In my ongoing quest to waste lunch breaks catching up on electronic entertainment, I spent the past few weeks playing Dishonored (content warning), Arkane Studios' hacky-slashy, dash-n-skulk first person sneaker that garnered a bucketful of awards in 2012.
The title takes place in plague-ridden Dunwall, which is sort of an alternate-history London with steampunk science, a religion informed by ancient stoicism, and a trickster god on the loose with his own inscrutable ends. That deity, dubbed The Outsider both by those who worship and those who fear him, has fastened on a new object of interest -- Corvo, a disgraced royal bodyguard. Under Corvo's watch, Dunwall's empress fell to an assassin's sword and young princess Emily vanished into thin air. The authorities say he masterminded the whole thing, but in truth he's innocent, a pawn caught in a clandestine coup attempt. At least he is until a group of rebels break him out of jail and the Outsider appears to him in a dream, imbuing him with powers beyond those of mere mortals. Now Corvo has become a force to be reckoned with, a supernatural killer set on vengeance.
Though I've played my fair share of video games, I'll be the first to admit that most titles are rubbish. Filled with clichéd, boring storytelling, many have turned to lowest-common-denominator material to keep audiences' interested. Not Dishonored, though. Populated by manipulative politicos, self-aggrandizing academics, almost-honorable cutthroats, and charmingly quirky laborers, the characterization ranges from comedic to tragic. The plot is filled with political machinations, riddled with double crossings, and features a twist that feels shocking when first experienced and nigh inevitable upon further rumination. What thrilled me the most, though, were the themes. Dishonored takes a dim view of elites, and the narrative is essentially a cautionary tale about the seductive draw of power and the deceitful charms of revenge.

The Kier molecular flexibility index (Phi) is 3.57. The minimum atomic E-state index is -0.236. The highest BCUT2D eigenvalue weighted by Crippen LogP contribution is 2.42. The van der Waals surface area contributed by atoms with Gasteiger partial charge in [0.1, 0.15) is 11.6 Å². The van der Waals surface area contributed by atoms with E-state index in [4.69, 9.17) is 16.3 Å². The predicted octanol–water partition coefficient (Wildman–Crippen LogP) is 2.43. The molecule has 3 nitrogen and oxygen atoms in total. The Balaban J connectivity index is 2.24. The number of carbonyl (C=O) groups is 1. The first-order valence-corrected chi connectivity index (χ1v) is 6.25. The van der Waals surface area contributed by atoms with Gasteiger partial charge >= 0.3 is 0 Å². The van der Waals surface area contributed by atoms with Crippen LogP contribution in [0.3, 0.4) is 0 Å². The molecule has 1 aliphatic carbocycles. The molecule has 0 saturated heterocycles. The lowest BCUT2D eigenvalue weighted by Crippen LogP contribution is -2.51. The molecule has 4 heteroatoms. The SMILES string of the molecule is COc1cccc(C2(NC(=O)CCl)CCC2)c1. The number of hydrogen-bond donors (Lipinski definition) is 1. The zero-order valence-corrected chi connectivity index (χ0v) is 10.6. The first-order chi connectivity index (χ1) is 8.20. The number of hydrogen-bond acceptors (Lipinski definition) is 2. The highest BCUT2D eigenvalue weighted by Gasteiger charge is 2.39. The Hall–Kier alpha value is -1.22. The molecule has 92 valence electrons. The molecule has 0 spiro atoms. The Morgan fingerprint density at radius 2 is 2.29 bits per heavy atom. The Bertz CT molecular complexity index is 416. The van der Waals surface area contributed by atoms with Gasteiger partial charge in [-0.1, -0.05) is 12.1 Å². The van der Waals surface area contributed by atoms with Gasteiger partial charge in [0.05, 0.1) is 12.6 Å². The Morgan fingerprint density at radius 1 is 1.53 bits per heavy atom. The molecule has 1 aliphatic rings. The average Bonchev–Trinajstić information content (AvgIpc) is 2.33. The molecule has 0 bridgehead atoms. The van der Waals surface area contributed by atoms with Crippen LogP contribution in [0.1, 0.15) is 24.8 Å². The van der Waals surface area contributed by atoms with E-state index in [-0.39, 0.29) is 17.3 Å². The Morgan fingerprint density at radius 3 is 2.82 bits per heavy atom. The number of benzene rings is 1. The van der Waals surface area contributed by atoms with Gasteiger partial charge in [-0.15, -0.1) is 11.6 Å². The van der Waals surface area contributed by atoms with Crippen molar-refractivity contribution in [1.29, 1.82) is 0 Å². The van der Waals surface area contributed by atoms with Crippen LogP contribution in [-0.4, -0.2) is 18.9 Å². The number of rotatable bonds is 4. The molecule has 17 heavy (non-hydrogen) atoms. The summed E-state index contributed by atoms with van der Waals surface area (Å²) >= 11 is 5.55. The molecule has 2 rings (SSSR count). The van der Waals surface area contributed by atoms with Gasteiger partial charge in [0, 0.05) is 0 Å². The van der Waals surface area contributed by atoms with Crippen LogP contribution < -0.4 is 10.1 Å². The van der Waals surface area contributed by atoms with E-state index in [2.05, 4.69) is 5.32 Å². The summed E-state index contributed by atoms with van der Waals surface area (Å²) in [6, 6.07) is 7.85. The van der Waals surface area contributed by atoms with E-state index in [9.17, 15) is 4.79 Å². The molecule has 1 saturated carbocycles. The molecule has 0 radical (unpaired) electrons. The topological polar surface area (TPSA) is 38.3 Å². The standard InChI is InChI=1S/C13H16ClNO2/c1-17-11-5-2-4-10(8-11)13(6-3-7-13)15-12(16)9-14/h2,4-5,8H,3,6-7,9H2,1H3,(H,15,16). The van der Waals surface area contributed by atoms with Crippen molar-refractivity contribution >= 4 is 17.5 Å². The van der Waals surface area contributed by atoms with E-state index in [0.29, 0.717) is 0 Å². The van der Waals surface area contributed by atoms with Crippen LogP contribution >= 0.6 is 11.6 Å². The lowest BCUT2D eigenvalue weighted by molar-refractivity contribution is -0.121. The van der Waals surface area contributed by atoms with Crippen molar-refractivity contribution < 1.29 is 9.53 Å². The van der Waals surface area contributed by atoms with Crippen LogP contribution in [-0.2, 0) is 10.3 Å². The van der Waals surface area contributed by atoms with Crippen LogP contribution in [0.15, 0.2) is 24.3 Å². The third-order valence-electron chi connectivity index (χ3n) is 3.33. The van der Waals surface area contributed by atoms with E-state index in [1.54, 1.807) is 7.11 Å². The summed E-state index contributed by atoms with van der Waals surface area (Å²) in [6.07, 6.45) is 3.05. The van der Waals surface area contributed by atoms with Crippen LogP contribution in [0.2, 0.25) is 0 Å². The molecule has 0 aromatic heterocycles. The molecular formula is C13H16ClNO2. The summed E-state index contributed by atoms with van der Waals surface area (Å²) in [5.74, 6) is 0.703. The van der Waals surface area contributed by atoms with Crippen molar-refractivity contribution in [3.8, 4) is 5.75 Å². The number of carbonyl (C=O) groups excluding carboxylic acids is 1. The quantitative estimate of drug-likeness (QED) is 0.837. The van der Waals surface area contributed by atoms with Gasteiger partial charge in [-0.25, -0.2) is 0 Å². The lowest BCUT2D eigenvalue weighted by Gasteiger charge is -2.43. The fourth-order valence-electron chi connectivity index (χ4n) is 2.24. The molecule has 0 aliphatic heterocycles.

I don't remember any of that being in the marketing materials, though. Mostly they just emphasized how the game was totally awesome.
While skulking through the sewers in an early portion of the game, Corvo overhears a guard disparaging his reputation and ethnicity, only to be quickly rebuked by his partner, who says, "Kids like you, you never saw what he was like. I saw him fight three to one in the practice yard. He's a whirlwind." Players get to hijack that wild fighting style, dropping from above to bury a sword in a target's neck, felling an assailant with a single brutal blow after blocking an attack, and employing deadly gadgetry such as shrapnel-loaded proximity mines and Molotov-tipped crossbow bolts. Non-lethal options abound, too, and the powers granted by The Outsider make that path as equally exhilarating as combat. (Indeed, I completed the game without killing a single soul.) The adrenaline really gets pumping when you sneak into a crowded courtyard, knock a guard out, and bend space and time to blink yourself out of danger's way.
You're probably wondering why I'm going on about all this.
Writer John Green (The Fault in Our Stars) has minted his own unique tagline: "Don't forget to be awesome." That's great counsel. Awesome is fun. Awesome sells. Gamers came to Dishonored wanting a parkouring warrior with a spring-loaded sword and a fistful of magic. They wanted awesome and got it. But they also received a story about how the greatest might lies in grace. So fill your tales with complex characters, lofty ideas, and lovely language. Just don't forget to leaven the lump with a hearty measure of awesome.
(Picture: CC 2013 by Inkd screenshot resouces)